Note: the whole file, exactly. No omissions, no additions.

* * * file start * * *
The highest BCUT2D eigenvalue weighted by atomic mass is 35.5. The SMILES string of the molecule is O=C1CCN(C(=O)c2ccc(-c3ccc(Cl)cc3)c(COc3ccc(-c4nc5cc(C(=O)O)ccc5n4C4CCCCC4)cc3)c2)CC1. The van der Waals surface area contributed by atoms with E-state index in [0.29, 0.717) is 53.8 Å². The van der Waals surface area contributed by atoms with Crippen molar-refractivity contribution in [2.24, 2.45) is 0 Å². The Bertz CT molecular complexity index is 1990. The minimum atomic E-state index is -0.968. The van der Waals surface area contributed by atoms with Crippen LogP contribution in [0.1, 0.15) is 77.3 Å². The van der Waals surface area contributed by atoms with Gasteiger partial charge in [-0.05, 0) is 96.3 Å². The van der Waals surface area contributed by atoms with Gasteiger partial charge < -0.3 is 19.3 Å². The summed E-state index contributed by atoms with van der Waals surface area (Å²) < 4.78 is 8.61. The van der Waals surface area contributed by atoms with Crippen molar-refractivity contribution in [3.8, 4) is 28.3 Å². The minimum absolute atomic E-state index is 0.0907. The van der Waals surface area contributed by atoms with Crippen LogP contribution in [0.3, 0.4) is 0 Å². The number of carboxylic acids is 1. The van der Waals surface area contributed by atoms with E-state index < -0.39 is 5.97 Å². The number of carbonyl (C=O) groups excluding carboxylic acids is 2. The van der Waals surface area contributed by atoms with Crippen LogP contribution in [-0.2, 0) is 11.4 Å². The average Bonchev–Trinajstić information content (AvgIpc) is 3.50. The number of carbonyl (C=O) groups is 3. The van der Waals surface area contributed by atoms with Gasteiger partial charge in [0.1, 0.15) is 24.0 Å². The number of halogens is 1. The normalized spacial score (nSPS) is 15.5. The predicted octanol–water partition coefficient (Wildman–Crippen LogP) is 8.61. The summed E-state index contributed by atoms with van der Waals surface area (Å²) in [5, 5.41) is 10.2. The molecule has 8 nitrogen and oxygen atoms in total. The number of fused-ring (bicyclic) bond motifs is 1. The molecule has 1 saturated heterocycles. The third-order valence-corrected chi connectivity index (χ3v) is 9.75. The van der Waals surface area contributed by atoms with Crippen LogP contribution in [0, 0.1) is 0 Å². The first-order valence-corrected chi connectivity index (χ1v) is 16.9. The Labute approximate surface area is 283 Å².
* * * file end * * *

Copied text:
The highest BCUT2D eigenvalue weighted by atomic mass is 35.5. The SMILES string of the molecule is O=C1CCN(C(=O)c2ccc(-c3ccc(Cl)cc3)c(COc3ccc(-c4nc5cc(C(=O)O)ccc5n4C4CCCCC4)cc3)c2)CC1. The van der Waals surface area contributed by atoms with E-state index in [0.29, 0.717) is 53.8 Å². The van der Waals surface area contributed by atoms with Crippen molar-refractivity contribution in [2.24, 2.45) is 0 Å². The Bertz CT molecular complexity index is 1990. The minimum atomic E-state index is -0.968. The van der Waals surface area contributed by atoms with Crippen LogP contribution in [0.1, 0.15) is 77.3 Å². The van der Waals surface area contributed by atoms with Gasteiger partial charge in [-0.05, 0) is 96.3 Å². The van der Waals surface area contributed by atoms with Gasteiger partial charge < -0.3 is 19.3 Å². The summed E-state index contributed by atoms with van der Waals surface area (Å²) < 4.78 is 8.61. The van der Waals surface area contributed by atoms with Crippen molar-refractivity contribution in [3.8, 4) is 28.3 Å². The minimum absolute atomic E-state index is 0.0907. The van der Waals surface area contributed by atoms with Crippen LogP contribution in [0.3, 0.4) is 0 Å². The number of carboxylic acids is 1. The van der Waals surface area contributed by atoms with E-state index < -0.39 is 5.97 Å². The number of carbonyl (C=O) groups excluding carboxylic acids is 2. The van der Waals surface area contributed by atoms with Crippen LogP contribution in [-0.2, 0) is 11.4 Å². The average Bonchev–Trinajstić information content (AvgIpc) is 3.50. The number of carbonyl (C=O) groups is 3. The van der Waals surface area contributed by atoms with Gasteiger partial charge in [0.1, 0.15) is 24.0 Å². The number of halogens is 1. The normalized spacial score (nSPS) is 15.5. The predicted octanol–water partition coefficient (Wildman–Crippen LogP) is 8.61. The summed E-state index contributed by atoms with van der Waals surface area (Å²) in [5, 5.41) is 10.2. The molecule has 8 nitrogen and oxygen atoms in total. The number of fused-ring (bicyclic) bond motifs is 1. The molecule has 1 saturated heterocycles. The third-order valence-corrected chi connectivity index (χ3v) is 9.75. The van der Waals surface area contributed by atoms with Crippen LogP contribution in [0, 0.1) is 0 Å². The first-order valence-corrected chi connectivity index (χ1v) is 16.9. The Labute approximate surface area is 283 Å².